County declines invite to annexation
Manatee County commissioners last week declined Holmes Beach's invitation to a voluntary annexation of the area on Manatee Avenue next to the Anna Maria Island Bridge, including Kingfish Boat Ramp.
The issue was added to the board of county commissioners' Nov. 7 meeting agenda and briefly discussed.
By voice vote, the commissioners approved a motion to have the county attorney send a letter to Holmes Beach officials. The letter will state that the board does not support annexation, but will engage in discussions about operations in the area, which includes the Kingfish Boat Ramp.
The idea of annexation developed from discussions about Manatee County's efforts to add rest rooms and parking to the Kingfish Boat Ramp on Manatee Avenue just west of the bridge.
In reviewing Kingfish, officials learned that the boat ramp is not in Holmes Beach. The finding led to questions about the city's authority to police the area and responsibility for the city's entryway.
Rich Bohnenberger, Holmes Beach's new mayor following last week's election, proposed an annexation in a letter to Joe McClash, chairman of the county commission.
McClash introduced the topic at last week's commission meeting.
Referring to the proposed annexation, McClash said, "I have problems with that."
McClash went on to say that county and city officials should have a "dialogue," perhaps after a council of governments meeting.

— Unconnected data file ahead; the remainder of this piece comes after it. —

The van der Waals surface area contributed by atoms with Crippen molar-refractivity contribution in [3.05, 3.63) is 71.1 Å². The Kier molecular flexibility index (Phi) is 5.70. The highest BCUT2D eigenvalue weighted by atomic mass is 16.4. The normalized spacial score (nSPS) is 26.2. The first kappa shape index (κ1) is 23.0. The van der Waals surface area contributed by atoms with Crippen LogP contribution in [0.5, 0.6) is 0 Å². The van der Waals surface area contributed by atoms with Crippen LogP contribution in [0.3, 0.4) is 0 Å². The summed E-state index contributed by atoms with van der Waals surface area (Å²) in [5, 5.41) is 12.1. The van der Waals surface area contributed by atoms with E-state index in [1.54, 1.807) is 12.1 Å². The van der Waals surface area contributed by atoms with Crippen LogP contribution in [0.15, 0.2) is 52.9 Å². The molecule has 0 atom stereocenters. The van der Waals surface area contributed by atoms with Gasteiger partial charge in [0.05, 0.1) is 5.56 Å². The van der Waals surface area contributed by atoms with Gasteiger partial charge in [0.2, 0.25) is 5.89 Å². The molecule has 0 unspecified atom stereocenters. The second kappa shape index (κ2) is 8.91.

If the county is to continue operating the boat ramp, McClash and others on the board said it seemed smart not to give up county authority in the area.
Bohnenberger said on Nov. 10 that he hadn't received any formal response from the county regarding annexation. But he had heard from numerous people of the commission decision.
"It really is a public-safety issue that we're concerned about," Bohnenberger said. "At this point in time, I'm not sure what happens next."
Meanwhile, McClash has formally endorsed alternative plans to a county proposal for changes at the Kingfish Boat Ramp.
The Kingfish Wetlands Project, a response from nearby residents to the proposal by the county to expand Kingfish, is an alternative plan that allows for improving the boat ramp while creating a safer, more beautiful environment.
The Holmes Beach Parks and Beautification Committee, meeting at city hall on Nov. 8, discussed the Kingfish proposal with KWP co-chair Molly McCartney, who also reports for The Islander.
McClash, in a letter to McCartney, outlined the county's intentions. "Action Step 1, remove pepper trees; Action Step 2, meet again on-site to refine design; Action Step 3, present to BCC and DOT for approval."
"The design was never intended to be anything but an idea," McCartney told the committee, adding that the work will probably take place over "a period of a year."
The first activity, removing the pepper trees, may begin next month, McCartney said. The county will probably assign jail inmates to the work, which would extend to a cleanup along Manatee Avenue from 75th Street in Bradenton to East Bay Drive in Holmes Beach.
Committee members, expressing some relief that McClash backed the revised boat ramp plans, showed enthusiasm for sprucing up the entry to Holmes Beach, from the ramp to the beach, with a unified theme.
The beautification committee also discussed requirements for dedicating trees, the style and cost of plaques for tree memorials, organizing an upcoming seminar and presenting an outdoor movie on Dec. 2.
The committee is sponsoring a showing of "It's a Wonderful Life" in the field next to city hall.
"We will have a huge cauldron of hot chocolate," said committee chairman Jim Dunne, adding that there would also be chocolate chip cookies for moviegoers.
The committee plans to open the concession at 5:30 p.m. and to start the movie at 6:30 p.m.
"Everyone, one and all, is welcome," Dunne said.
The committee's next meeting is scheduled for Dec. 13.